It's all food for thought.

& I have to say, I am glad I am "out of the game" so to speak. Buying a house is not an easy decision. It is a decision that needs much more thought than it has been given by most in the last decade. For that, I wish all you new home buyers lots of luck!


ETA: I was thinking about this because I have a relative in her 60s, single, who just bought a home recently (partially with inheritance). My dad asked me if I thought she should pay it off rapidly (because she is hitting it hard). Considering her age and economic circumstances I told him it wasn't the worst - there is always a reverse mortgage for a case like hers. She pretty much makes minimum wage. She lives in small town Kansas. I mentioned paying off a small mortgage makes sense. I'd be more keen to hit mine harder on the front end if it would be gone in a few short years. Anyway, my dad told me he thought her mortgage balance was $60k-$80k. I simply gasped. O.M.G. I am sure she would look at my $210k mortgage balance and gasp. But I am merely 31, I've already paid off $90k, and I make about 4 times her income. To be fair, my dad merely ventured a guess from her broke status, the cost of the home (known) and the inheritance they received (known). So though he was guessing, I think his guess was reasonable. & all I Could think is, "Yikes!"

8 Responses to “Thoughts on Home Ownership”

  1. Ima saver Says:

    I certainly agree with you! We have been mortgage free for over 30 years except for a short period of time. When we built our current home, we needed a short term mortgage to finish the house. My payments were $500 a month and I thought that was terrible. (This was in 1995) I hurried up and paid that mortgage off in less than 2 years. I couldn't stand the thought of all that interest we were paying out.

  2. Phenomenal Woman Says:

    I do not think people are going to go too crazy with home purchasing right now. Mostly because banks are stricter with lending and it is not a time to take your jobs and salary for granted?

    With that said, we recently purchased a townhouse. This is a 4 year old townhouse that is as large as our current house. We got it for less than we paid on the house and the interest is way lower. In the opposite, we are able to purchase a home below our means even more than before.

    To make it even better, everything is in excellent shape per the inspections and everything is new with granite counters, hardwood floors and etc. This will save us even more money now that we do not need to do any upgrades, repair existing problems and etc.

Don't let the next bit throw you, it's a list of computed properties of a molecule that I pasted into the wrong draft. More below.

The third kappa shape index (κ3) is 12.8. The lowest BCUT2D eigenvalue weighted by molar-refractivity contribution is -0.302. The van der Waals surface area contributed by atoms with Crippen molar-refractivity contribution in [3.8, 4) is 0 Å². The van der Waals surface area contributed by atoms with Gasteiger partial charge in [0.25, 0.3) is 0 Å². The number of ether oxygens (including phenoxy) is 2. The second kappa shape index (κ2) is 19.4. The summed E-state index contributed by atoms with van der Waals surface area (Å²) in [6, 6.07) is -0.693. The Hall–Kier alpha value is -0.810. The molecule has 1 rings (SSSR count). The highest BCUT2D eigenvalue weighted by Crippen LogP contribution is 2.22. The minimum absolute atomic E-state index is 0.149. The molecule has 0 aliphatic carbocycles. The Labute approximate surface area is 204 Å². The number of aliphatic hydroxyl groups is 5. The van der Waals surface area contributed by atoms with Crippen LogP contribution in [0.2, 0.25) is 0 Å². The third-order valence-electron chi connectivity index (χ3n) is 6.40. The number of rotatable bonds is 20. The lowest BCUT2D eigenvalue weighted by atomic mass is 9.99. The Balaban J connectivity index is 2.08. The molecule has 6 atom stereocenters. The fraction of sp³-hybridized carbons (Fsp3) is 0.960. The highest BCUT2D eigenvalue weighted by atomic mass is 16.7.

3. monkeymama Says:

    The people I know are definitely going crazy! You are right, it is harder. But it's still easy enough to get in over your head...

    Congrats on the new home!

  4. Apprentice Bliss Hunter Says:

    Walking home from work today and saw a sign up on a new housing estate:

    3 bed semi - price slashed from 288,000 to 169.000.

    Wow !!

    Makes me wish I had a 20% deposit ready to go!! (no deposit at moment)

    I think that by the time I have my deposit saved, the market will risen again. My opportunity will be gone for a bargain basement purchase.

    But then I thought I can wait and buy a house in the NEXT recession - due perhaps in the 2020s/2030s !!! hehe

  5. gamecock43 Says:

    I think there is still the frenzy from the housing boom. Everyone was talking during the boom about how buying and selling real estate is an easy way to increase your net worth. Everyone was real estate crazy. Now- everyone is still fascinated- still thinking they should buy now because everything is on sale.

  6. whitestripe Says:

    there has been a non-stop frenzy in my area for the past 15 years. there is no difference in the amount of people buying now as opposed to five years ago, when prices were a good 1/3 higher. i agree though, you should never buy a house because you think you won't get a chance later on, or because your think it's a good deal. and i also believe there is NEVER a 'good' time to buy and that real estates use this as a marketing tool. the only time it is actually 'good' to buy is when you are ready!

  7. Phenomenal Woman Says:

    lol! I think of the Kenny Roger song "The gambler". You need to know when to walk away, when to fold, when to draw... and etc.

  8. monkeymama Says:

    The "big" thing where I live right now is people with no cash snatching up rental real estate. I cringe! Literally buying with 0% down, counting 100% on rent for cash flow. I wonder if these people watch the news. Like, this is what caused the mess in the first place? Hello?

    But it's a good deal!!!!!! Wink